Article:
Petspiration for Just Might Work
When one of the protagonists in a romance is an animal-loving veterinary student, it's pretty much obligatory for the story to feature at least one adorable pet. Just Might Work has not one but two super cute (depending on which character you ask) animals gracing its pages. For today's release week event, I'm sharing some of the inspiration images for both Mimi and Jelly bean.
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Mimi is a pink axolotl, and if you've never heard that word in your life, you're not alone. I fell in love with these goofy looking creatures after seeing a picture of one for the first time a couple years ago. I knew someone like Evangeline in Just Might Work would be likely to have an unorthodox pet to go along with her love for animals of all kinds.
Jelly Bean is a Evangeline's red rag doll cat. He's a big cuddler with Evangeline, but Dane is decidedly not on his good side at the start of the story. I loved writing about their dysfunctional interactions and the way they eventually find some common ground (hint: it might have something to do with their eventual shared love for Evangeline).
Here are some petspiration images from the book's pin board ( I'll be sharing more about the board in a future post!):
And here's a little sneak peak of the first time Mimi is introduced in the story, featuring a sassy appearance from Jelly Bean:
After stuffing my hat, gloves, and scarf into the basket labelled with my name in the entryway closet—label courtesy of one Evangeline Hudson—I trudge up the stairs to seek some warmer socks, swerving around a still-hissing Jelly Bean on the way.
The library door is pulled shut, which means my roommate is not spending her Sunday on campus like she usually does, but her bedroom door is halfway open. I pause just outside the doorframe and poke my head inside to get a glimpse of Evangeline’s other pet.
Mimi is floating around in her tank like the goof she is, her wide mouth gaping and her little webbed feet floating at her sides.
I didn’t even know what an axolotl was until Evangeline turned up on moving day with a tank housing a bright pink, salamander-like creature that had a face straight out of a cartoon. It took me a full two days to actually believe Mimi was real and not some kind of Pokémon figurine.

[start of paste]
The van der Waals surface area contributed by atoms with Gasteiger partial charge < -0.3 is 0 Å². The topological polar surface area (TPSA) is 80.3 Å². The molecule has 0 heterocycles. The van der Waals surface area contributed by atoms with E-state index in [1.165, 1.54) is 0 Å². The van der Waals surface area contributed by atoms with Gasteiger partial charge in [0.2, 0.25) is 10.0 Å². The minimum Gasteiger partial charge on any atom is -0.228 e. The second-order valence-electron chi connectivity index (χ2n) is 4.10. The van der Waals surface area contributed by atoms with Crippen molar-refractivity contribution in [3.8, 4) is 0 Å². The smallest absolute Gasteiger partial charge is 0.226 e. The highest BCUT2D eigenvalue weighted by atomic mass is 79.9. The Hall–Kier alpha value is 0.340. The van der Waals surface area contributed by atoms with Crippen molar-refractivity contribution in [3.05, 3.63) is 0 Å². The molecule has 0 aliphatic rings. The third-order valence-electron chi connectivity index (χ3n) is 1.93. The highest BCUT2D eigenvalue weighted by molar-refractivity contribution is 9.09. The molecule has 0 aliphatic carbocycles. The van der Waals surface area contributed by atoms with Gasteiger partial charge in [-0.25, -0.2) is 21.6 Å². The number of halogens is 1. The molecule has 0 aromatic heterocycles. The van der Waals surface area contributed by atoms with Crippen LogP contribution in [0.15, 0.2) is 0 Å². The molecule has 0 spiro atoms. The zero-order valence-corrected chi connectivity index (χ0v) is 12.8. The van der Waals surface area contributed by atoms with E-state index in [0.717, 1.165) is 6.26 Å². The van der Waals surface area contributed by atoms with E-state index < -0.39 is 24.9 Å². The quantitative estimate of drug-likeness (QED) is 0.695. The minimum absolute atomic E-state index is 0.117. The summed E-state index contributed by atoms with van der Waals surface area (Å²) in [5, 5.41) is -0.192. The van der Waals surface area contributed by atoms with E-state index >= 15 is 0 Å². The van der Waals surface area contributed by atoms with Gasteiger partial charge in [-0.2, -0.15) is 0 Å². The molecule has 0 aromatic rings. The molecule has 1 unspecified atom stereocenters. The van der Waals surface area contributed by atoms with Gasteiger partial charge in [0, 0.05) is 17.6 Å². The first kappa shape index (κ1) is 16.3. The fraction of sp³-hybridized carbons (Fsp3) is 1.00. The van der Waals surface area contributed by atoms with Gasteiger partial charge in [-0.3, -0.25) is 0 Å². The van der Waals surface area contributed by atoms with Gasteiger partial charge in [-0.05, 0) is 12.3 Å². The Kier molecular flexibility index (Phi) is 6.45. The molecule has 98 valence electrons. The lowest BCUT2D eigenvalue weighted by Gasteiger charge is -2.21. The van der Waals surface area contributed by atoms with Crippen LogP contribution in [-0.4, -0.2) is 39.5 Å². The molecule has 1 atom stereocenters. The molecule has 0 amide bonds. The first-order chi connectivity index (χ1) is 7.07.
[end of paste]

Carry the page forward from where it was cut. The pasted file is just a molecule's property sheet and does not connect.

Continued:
Now I sneak into Evangeline’s room from time to time to take pictures of Mimi, which probably makes me a bad roommate, but I have never met a more photogenic amphibian in my life.
“Hey, you derp,” I whisper-yell across the room, even though I’m not entirely sure she has ears. “How are ya, pinky?”
Her beady black eyes continue to stare at nothing, her whole expression perfect fodder for a ‘no thoughts, head empty’ meme.
I glance back over my shoulder at the library door. I can hear the muted sounds of a woman’s voice, the noise a little tinny, like it’s coming from a speaker.
She’s probably listening to the fairy porn again, which might give me enough cover to get a few shots in. I pad over to my room, side-stepping the parts of the floorboards I know creak the loudest, and start hunting around for the right lens.
The rest of my room is messier than I’d like, but my camera gear is arranged in such immaculate order even Evangeline would be impressed. My black curtains are still drawn over the windows, muting the last of the evening light coming in off the street, but I could identify all my lenses even in complete darkness. I pull open one of the deep drawers in the battered dresser I scored off a street corner and close my hand around the macro lens I have in mind.
My camera body is in the top drawer, and I fish it out to click the lens into place after unscrewing the cap. The body has seen better days, but I want to save enough to get the very best when I buy a new model, so I’ve been making do. I sling the gel-padded strap over my neck after I’ve got everything set up and then creep back into the hall.